First of all, that error is not your fault.
Some programmer forgot to handle some error in his program, so it fails.
Of course, the problem doesn't have to be in the application itself (so the programmer is off the hook). It could be in Windows or it could be in the MSVC runtime, or the .Net runtime or your video card drivers or whatever (which is why you're always told to install all updates before contacting support).
So you got all that covered, but the problem persists. What now?
Well, now the only thing left is that the application in question is faulty and the programmer is no off the hook for this one (A-HA!). So it's the problem of the author of the software. So contact them and ask them if they could help you out and fix this issue.
But what if they tell me their software is perfect, I'm the only one with that issue and generally, it's my fault?
Now comes the fun part. You get to find the actual cause of your error message.
What did the application actually tell the operating system that made the operating system go "You need to shut yourself the f- down!"?
To do so, you have many tools at your disposal.
- Log files
- The Windows event log
- Process Monitor
Should the application in question write out any log files, those can be gold in search for the cause of your application issue. Read them and discuss possible error messages here.
The Windows event log will surely contain some information about the crashed application. If it is actually a .Net application, you might even get lucky and might be able to pull a call stack from the log (which would be very helpful for developers).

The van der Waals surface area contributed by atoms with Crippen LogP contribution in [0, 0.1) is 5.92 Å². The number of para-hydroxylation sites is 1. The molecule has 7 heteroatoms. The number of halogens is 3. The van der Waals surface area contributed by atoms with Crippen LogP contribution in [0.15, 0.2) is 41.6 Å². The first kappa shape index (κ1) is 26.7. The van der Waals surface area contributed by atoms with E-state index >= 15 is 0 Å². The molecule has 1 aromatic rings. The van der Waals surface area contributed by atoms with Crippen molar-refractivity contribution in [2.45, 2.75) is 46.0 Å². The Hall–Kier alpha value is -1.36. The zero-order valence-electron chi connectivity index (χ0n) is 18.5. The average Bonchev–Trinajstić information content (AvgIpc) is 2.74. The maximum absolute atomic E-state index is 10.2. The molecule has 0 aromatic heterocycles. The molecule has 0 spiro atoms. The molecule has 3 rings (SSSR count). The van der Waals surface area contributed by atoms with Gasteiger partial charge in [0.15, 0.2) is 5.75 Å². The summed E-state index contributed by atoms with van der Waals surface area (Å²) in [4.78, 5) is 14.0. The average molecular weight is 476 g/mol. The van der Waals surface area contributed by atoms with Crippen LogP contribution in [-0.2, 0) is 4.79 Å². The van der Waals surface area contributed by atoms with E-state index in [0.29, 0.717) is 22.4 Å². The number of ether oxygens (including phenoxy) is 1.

If all else fails, turn to Process Monitor. Process Monitor is a tool that logs all communication between an application and the operating system (so to speak). So in the resulting, captured data, you could see exactly what function the application called that resulted in the unhandled error condition. This could be something trivial like trying to access a non-existent file or registry object. But finding that one call on the log can takes ages and if you have no experience with software development, you'll most likely not get very far with this approach.
If that makes you go "Well, that's pretty unlikely to help me solve my issue.", then you're probably right. While it can be fun to try and track down an issue like this for certain people, it's usually the job of the person who wrote the faulting software.
They are far better equipped to find the problem than you are. A proper bug report can go a long way sometimes.